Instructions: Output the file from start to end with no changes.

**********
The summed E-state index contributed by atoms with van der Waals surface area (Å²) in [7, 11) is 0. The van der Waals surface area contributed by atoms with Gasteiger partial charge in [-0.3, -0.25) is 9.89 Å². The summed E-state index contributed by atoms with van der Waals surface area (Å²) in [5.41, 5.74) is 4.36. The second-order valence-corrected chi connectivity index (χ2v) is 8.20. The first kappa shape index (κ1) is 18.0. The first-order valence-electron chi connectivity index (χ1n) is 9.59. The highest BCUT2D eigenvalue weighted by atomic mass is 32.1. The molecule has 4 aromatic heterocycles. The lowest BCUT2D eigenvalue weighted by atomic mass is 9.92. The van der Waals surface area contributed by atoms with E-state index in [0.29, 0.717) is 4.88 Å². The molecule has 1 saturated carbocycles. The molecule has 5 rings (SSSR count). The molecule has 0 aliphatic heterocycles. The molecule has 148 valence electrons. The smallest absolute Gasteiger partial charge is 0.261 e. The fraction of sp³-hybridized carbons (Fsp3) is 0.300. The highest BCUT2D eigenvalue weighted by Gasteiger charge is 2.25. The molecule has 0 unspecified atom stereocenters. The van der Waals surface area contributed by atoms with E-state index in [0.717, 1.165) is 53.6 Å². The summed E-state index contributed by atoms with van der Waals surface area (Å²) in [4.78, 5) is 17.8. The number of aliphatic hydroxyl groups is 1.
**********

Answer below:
The summed E-state index contributed by atoms with van der Waals surface area (Å²) in [7, 11) is 0. The van der Waals surface area contributed by atoms with Gasteiger partial charge in [-0.3, -0.25) is 9.89 Å². The summed E-state index contributed by atoms with van der Waals surface area (Å²) in [5.41, 5.74) is 4.36. The second-order valence-corrected chi connectivity index (χ2v) is 8.20. The first kappa shape index (κ1) is 18.0. The first-order valence-electron chi connectivity index (χ1n) is 9.59. The highest BCUT2D eigenvalue weighted by atomic mass is 32.1. The molecule has 4 aromatic heterocycles. The lowest BCUT2D eigenvalue weighted by atomic mass is 9.92. The van der Waals surface area contributed by atoms with E-state index in [0.29, 0.717) is 4.88 Å². The molecule has 1 saturated carbocycles. The molecule has 5 rings (SSSR count). The molecule has 0 aliphatic heterocycles. The molecule has 148 valence electrons. The smallest absolute Gasteiger partial charge is 0.261 e. The fraction of sp³-hybridized carbons (Fsp3) is 0.300. The highest BCUT2D eigenvalue weighted by Gasteiger charge is 2.25. The molecule has 0 unspecified atom stereocenters. The van der Waals surface area contributed by atoms with E-state index in [0.717, 1.165) is 53.6 Å². The summed E-state index contributed by atoms with van der Waals surface area (Å²) in [4.78, 5) is 17.8. The number of aliphatic hydroxyl groups is 1.